Table 1.

Acid and alkali loads

Acid loads
 CO2: Respiratory acidosis
 Nonvolatile acids: Metabolic acidosis
  Exogenous acids (e.g., salicylate, methanol, and ethylene glycol)
  Pathologic endogenous acids (e.g., ketoacids and lactic acid)
  Decreased renal acid excretion (e.g., renal failure and distal renal tubular acidosis)
  Loss of alkali, equivalent to acid load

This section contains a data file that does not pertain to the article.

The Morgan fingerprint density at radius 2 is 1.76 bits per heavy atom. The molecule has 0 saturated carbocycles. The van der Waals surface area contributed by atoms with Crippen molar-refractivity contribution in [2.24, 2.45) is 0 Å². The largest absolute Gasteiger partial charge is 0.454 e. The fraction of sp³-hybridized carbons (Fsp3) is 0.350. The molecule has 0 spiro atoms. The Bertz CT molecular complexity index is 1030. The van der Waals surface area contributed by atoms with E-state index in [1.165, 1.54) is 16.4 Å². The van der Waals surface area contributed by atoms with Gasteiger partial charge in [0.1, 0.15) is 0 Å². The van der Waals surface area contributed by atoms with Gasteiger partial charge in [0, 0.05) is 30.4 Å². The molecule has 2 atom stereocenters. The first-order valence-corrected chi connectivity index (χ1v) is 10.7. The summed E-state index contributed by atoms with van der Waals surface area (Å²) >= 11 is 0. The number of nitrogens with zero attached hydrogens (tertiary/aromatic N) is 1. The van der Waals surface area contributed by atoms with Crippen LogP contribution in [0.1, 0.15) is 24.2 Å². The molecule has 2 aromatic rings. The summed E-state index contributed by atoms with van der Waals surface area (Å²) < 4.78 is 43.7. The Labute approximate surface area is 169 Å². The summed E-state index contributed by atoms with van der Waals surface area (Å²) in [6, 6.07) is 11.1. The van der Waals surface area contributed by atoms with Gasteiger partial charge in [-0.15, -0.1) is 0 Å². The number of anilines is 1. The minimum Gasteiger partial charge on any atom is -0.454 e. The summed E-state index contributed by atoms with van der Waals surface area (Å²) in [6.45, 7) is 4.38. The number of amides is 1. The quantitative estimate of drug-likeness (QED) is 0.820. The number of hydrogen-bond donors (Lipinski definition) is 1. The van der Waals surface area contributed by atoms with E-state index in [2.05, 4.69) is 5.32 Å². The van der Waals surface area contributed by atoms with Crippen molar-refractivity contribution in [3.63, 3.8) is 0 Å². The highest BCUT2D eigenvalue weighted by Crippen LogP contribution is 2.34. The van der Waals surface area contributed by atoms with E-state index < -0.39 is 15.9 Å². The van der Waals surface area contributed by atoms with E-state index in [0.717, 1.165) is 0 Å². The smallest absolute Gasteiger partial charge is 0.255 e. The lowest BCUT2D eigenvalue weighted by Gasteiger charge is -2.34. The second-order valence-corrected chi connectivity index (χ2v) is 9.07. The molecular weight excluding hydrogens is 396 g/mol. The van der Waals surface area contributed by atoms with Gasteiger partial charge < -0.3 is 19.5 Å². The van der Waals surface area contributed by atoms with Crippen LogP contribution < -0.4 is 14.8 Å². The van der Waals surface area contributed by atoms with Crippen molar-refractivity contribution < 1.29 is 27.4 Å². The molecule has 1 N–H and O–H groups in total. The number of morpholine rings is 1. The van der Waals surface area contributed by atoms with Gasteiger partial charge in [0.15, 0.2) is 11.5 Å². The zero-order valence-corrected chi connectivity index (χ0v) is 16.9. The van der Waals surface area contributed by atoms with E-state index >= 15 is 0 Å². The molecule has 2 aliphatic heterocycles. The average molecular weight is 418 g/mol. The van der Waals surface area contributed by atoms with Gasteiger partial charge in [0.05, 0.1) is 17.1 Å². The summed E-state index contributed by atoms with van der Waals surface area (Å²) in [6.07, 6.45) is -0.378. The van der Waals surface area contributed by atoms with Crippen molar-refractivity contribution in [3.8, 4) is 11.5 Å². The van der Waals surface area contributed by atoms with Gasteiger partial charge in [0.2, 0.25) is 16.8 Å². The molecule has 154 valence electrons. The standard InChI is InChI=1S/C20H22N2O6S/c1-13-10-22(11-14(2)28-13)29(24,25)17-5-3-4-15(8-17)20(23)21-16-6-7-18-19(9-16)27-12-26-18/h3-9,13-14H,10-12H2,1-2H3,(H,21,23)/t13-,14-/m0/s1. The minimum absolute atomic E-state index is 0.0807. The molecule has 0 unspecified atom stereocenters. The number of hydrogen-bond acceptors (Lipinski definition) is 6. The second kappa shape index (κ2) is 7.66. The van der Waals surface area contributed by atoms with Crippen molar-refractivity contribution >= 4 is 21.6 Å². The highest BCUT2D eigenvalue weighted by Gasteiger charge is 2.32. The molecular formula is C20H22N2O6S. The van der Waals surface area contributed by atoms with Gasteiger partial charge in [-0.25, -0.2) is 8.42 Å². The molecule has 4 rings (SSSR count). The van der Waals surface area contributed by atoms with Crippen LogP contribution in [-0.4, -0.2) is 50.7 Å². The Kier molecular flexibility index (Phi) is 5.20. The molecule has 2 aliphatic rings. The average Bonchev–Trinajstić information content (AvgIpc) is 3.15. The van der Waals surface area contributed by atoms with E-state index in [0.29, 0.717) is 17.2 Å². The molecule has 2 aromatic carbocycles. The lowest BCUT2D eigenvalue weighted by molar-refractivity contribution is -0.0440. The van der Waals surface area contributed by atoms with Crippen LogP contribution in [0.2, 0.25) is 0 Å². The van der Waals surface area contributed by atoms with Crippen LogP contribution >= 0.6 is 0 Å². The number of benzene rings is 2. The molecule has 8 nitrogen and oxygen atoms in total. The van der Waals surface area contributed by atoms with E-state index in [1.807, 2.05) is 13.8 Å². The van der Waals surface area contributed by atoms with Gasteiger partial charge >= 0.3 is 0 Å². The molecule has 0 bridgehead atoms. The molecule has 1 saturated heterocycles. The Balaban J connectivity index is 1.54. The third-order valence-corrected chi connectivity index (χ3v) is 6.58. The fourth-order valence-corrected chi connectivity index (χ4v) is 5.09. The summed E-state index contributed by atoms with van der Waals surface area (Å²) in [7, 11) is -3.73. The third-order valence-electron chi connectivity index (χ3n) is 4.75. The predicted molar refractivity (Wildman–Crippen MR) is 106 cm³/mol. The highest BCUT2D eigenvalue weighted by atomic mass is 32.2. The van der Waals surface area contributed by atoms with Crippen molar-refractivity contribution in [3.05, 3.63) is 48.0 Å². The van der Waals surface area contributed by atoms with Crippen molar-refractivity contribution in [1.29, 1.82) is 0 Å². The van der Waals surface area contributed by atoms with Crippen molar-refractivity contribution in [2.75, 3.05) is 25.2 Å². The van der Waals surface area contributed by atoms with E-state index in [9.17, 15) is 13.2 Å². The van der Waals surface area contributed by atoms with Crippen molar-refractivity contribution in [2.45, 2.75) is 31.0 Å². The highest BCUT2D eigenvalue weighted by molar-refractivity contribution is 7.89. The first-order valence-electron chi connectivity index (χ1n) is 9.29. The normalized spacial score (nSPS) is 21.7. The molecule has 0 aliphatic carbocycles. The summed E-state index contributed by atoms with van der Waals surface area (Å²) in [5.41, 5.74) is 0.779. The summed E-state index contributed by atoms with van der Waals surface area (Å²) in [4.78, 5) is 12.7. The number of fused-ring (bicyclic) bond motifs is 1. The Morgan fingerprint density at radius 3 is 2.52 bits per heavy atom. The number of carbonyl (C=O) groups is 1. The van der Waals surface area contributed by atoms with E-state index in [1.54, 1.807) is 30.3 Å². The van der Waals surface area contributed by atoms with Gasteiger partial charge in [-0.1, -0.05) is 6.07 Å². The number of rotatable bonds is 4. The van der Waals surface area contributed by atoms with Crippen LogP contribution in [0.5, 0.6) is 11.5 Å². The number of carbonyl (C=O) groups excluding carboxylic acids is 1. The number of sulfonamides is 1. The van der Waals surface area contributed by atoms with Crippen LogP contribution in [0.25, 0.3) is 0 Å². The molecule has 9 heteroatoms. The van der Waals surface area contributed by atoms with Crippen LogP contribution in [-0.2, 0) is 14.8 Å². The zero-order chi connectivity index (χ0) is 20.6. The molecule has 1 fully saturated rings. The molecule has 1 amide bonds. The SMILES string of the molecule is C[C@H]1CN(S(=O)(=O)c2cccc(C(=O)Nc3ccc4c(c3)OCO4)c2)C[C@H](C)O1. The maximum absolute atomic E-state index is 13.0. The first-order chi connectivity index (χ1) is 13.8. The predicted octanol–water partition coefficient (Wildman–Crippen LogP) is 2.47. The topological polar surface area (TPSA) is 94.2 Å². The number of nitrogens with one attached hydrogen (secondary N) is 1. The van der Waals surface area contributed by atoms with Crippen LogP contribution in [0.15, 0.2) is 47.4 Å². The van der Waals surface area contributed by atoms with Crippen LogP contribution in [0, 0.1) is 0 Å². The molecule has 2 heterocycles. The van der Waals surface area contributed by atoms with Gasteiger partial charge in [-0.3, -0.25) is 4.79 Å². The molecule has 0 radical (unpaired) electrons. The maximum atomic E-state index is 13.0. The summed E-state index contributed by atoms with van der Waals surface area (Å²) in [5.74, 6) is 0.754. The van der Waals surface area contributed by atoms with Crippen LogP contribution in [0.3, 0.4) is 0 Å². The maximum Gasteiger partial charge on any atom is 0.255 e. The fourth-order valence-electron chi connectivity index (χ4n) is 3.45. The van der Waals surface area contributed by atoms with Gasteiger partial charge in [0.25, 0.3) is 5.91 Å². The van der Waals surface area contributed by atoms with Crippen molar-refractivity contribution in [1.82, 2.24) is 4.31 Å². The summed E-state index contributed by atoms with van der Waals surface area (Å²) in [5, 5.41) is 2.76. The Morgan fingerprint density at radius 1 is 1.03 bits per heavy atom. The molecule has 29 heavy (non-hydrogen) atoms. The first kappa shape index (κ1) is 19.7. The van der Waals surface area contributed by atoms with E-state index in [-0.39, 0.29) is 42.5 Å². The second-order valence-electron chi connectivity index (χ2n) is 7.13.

Gastrointestinal losses (e.g., diarrhea)
   Urine losses (e.g., proximal renal tubular acidosis)
Alkali loads
 Excess CO2 exhalation: Respiratory alkalosis
 Nonvolatile alkali: Metabolic alkalosis
  Exogenous alkali (e.g., NaHCO3 administration)
  Loss of acid, equivalent to alkali load
   Gastrointestinal losses (e.g., gastric fluid)
   Excess urine H+ losses and renal production of new HCO3 (most classic causes of metabolic alkalosis, including chloride depletion metabolic alkalosis and mineralocorticoid excess)